80% of the respondents could shop online, make video calls and use streaming services with ease. The majority of those who did not say that they can use the aforementioned services effortlessly said that they do not use these services at all. Half of the respondents aged over 65 said that they do not shop online or use streaming services. There are definitely many reasons why these respondents do not use these services. Perhaps some of them would like to use these services but do not know how.

The graph shows shares of consumers who can use a service effortlessly themselves, with help, often not by themselves, do not use the service and cannot say. Almost all consumers can pay bills and use internet banking effortlessly and independently. Public digital services, video calls, online shopping and streaming services can be used effortlessly by around 80% of consumers.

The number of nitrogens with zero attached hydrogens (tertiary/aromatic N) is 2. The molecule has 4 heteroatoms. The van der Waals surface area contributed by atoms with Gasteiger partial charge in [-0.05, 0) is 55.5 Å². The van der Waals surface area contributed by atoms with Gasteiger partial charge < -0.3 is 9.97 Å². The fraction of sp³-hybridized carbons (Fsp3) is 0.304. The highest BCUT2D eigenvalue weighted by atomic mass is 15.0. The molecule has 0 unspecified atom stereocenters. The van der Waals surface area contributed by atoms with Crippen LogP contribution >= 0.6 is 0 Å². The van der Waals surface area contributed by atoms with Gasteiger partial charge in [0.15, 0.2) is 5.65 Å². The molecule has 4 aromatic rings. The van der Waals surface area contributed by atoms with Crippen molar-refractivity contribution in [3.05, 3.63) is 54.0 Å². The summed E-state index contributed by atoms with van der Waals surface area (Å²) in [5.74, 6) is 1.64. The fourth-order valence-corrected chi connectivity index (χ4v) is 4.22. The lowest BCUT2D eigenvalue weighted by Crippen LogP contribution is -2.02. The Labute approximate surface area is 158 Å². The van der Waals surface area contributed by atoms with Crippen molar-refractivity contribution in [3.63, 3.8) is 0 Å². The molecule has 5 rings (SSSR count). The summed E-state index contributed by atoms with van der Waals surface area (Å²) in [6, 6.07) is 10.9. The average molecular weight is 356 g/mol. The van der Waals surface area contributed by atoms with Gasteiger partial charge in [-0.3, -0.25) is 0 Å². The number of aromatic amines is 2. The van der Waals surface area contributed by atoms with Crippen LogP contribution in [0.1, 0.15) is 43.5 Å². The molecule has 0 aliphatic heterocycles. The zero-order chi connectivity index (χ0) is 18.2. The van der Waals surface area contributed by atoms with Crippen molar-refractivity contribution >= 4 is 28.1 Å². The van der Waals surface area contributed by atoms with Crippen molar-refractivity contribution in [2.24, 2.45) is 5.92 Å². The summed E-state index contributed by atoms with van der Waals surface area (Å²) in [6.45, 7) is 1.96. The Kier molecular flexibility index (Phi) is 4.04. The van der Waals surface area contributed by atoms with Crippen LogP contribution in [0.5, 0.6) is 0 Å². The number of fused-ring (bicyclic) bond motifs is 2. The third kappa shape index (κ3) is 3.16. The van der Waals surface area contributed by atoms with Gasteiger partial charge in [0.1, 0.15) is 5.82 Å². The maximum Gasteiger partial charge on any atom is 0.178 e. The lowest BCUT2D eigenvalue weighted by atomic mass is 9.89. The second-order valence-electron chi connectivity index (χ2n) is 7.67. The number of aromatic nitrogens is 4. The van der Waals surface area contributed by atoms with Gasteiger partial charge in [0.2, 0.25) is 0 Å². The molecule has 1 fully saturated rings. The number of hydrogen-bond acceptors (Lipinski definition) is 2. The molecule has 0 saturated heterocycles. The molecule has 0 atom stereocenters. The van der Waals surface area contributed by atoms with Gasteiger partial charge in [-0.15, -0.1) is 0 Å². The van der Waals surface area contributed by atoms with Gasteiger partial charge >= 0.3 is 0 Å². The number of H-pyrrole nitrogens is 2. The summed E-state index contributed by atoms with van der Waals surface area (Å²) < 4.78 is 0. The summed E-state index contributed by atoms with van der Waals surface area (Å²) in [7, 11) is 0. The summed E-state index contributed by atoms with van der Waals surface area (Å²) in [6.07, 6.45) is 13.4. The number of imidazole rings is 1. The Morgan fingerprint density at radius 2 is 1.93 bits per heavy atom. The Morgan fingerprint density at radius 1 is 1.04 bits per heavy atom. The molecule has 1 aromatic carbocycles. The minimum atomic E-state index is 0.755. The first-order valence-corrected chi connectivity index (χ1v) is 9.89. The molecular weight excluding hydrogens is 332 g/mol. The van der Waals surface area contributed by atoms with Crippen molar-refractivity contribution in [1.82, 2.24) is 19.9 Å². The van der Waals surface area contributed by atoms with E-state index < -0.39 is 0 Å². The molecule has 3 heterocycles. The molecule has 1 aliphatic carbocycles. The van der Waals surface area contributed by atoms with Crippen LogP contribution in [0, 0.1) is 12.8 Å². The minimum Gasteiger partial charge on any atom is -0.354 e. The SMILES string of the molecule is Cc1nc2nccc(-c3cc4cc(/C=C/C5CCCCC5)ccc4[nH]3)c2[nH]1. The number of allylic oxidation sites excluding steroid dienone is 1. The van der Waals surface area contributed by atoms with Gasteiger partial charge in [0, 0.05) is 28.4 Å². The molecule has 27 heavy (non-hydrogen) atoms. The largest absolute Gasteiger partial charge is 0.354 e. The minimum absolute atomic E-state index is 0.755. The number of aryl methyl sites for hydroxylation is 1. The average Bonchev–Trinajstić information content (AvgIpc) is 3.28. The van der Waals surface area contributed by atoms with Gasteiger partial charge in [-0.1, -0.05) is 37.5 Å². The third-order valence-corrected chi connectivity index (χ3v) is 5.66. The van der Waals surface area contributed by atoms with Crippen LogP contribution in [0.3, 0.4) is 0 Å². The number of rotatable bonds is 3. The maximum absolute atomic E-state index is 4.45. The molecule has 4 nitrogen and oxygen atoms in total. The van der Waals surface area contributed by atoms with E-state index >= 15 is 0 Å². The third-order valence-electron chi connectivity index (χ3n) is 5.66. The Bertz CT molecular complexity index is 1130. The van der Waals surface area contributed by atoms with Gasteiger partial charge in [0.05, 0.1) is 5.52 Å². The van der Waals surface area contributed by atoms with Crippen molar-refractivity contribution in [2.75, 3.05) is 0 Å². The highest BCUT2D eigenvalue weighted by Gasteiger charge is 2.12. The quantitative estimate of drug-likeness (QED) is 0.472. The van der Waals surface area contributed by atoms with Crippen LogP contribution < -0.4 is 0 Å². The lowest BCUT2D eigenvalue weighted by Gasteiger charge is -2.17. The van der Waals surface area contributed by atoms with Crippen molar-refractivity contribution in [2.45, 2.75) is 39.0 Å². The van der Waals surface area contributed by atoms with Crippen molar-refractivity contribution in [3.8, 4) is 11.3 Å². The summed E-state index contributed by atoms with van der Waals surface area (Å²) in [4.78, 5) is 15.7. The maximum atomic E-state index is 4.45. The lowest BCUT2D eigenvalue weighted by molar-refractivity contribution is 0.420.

Figure 1. Finnish consumers have no trouble using digital services.

The results of Traficom’s consumer survey reflect the results of the European Union’s Digital Economy and Society Index (DESI), in which Finland has scored high in the sub-index of human capital, meas prevalence of digital skills. The DESI results are based on the ‘Use of information and communications technology by individuals’ study carried out by Statistics Finland.

The number of telecommuting days has decreased – telecommuting remains a viable option for only some people

During the COVID-19 pandemic, many people worked remotely more often than before. Even in sectors where telecommuting was a rare practice, e.g. education, people had to shift to this new working model. In spring 2021, 15% of working-age consumers telecommuted at least five days a week. In this context, ‘working-age consumers’ refers to people who are aged between 25 and 65. A third worked remotely at least one day per week. This year, only 8% of consumers telecommuted at least five days a week. The number of people telecommuting at least one day per week has remained the same. In 2021 and 2022, approximately 60% of working-age consumers did not telecommute at all. The most common reason for this was that the nature of the job did not allow for telecommuting.